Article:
Wednesday, 30 May 2012

Los Santos to Jordán

On Sunday morning we got up early, but not early enough, as it turned out, to walk one of the Lengerke paths. It takes about an hour & a half to drive from Bucaramanga to Los Santos on the Mesa de los Santos and though the road is good, it has many curves. The mesa is a lush green plateau at about 1500m which gives it a fresh and pleasant feel. It's a favourite place for weekend trips from Bucaramanga and there are many holiday homes and cabins. Los Santos is a small town perched on the edge of the mesa overlooking the Chicamocha river way below.

We parked in the town square, which was very noisy & busy. Several shops were playing really loud music onto the street. A short walk through the town took us to the start of the Camino Real track which we'd planned to walk. Light clouds were covering parts of the town when we started out, but they quickly cleared allowing us to see our destination of the tiny town of Jordán Sube only 5km away but 850m below.

We started walking about 9.30 on what turned out to be a hot and, for much of it, still day. We had the worst of the heat and the sun especially on the way back. We passed a few walkers, and an old man with a mule carrying tobacco coming up who probably thought we were crazy to walk in the middle of the day and I was thinking at the time it might not be sensible, but didn't want to miss the walk. The first section was a little messy with lots of litter, and some mess from the mules that do use the track. It snakes down the steep canyon side all the way, with plenty of hairpins. There are no flat sections and some stretches are fairly steep, but not too bad. Most of the track is paved with small flat rocks & in good condition so the footing is good. At this time everything was very dry with no flowing water except for a small stone channel about half way down which was great to get water to cool off. There is some shade in places all along the route, but mostly it is fairly open scrub with lots of cactus. On the way we passed a couple of small fields of tobacco, a few cows and several mamoncillo trees which are a speciality of Jordán. After peeling the skin from the small green fruit you suck off the juicy flesh from the large stone.

We took our time, which allowed me to do some birding and we reached Jordán just before mid-day. The sun was fierce, we were drenched with sweat and the heat sapped our strength. It was probably well over 30C in Jordán with no breeze. You enter the town by crossing a small suspension bridge (with a few holes) over the sediment packed Chicamocha river below. Sadly, the flow is pretty strong and a swim in the river might well be your last. Supposedly the bridge was built by some Irish engineers in 1870, but I've no idea what they were doing there in those days.

Jordán has the honour of being the smallest municipality in Santander and the town was almost deserted. Perhaps a baking-hot Sunday lunchtime is not the best time to visit but it is, no doubt, one of the quietest towns around because of its isolated location in the canyon. Many of the houses are abandoned, almost with the feel of a ghost-town and I heard it now has only around 70 inhabitants. However, the main square is picturesque and not unpleasant. The posada de caminantes (walker's hostel) was locked and there was no sign of life. So was the small church but the police station was open and manned. The local authorities are trying to revive the town and hoping for some developments from the Chicamocha National Park to bring in more tourists, but let's hope they can preserve the peaceful atmosphere.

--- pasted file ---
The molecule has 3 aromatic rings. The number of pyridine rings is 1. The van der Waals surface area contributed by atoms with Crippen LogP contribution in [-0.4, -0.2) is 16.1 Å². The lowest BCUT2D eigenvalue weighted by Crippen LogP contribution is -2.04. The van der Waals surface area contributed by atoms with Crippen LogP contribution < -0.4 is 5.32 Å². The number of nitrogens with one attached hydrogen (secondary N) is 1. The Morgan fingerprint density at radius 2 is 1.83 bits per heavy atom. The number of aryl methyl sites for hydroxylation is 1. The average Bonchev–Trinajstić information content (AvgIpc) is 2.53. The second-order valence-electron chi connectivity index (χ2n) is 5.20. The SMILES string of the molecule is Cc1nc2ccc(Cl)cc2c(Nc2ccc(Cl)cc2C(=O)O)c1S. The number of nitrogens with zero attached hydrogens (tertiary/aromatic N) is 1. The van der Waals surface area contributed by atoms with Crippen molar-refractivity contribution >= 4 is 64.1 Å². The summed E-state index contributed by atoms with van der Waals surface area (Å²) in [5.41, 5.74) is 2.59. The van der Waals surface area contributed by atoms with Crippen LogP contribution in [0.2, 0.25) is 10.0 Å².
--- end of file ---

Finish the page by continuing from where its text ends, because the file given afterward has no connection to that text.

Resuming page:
Fortunately, we managed to find a couple of basic shops to stock up on water & drinks for the climb back up, as well as buy a few snacks for lunch. There wasn't much choice, but it was good enough. We used about 3 litres of water each, and the walk took us about 7 hours in total but we stopped frequently because of the heat. You do need to be reasonably fit, bring plenty of water, sun-cream, a hat and insect repellent for this walk. No need for a map though as there is only one trail! You can find the profile on the wikiloc link in my last post.

As well as the great views, there was plenty of wildlife to see; colourful butterflies galore, lots of lizards both large and small and many species of birds. Quite a number of these were new to me, but I'm struggling to identify them on first sight even when I've taken good field notes. There are just so many similar species you need to know the subtle differences to look for. Still, I'm learning more every day. Fairly easy to see and to identify was a magnificent Highland Motmot (Momotus aequatorialis), a megatick for me, looking something like a giant kingfisher with a fantastic tail. Sadly I didn't get a picture of it (google it!)..... maybe next time.

Overall a very enjoyable and interesting day despite the heat.

Tuesday, 29 May 2012

Senderos de Lengerke

Geo von Lengerke was a German who emigrated to Santander in 1852 which was then an independent state. From a wealthy family he bought large amounts of land and settled in Zapatoca which is a small colonial town about 30km southwest of Bucaramanga. The town is well worth a visit despite the long journey - the road is good in places but a very bumpy in others. The estates around his haciendas of Montebello and La Florita grew quinine, cocoa and tobacco. Quinine was supposed to make Santander and Lengerke rich, but the price collapsed and his fortune evaporated. 

View of the hills around Zapatoca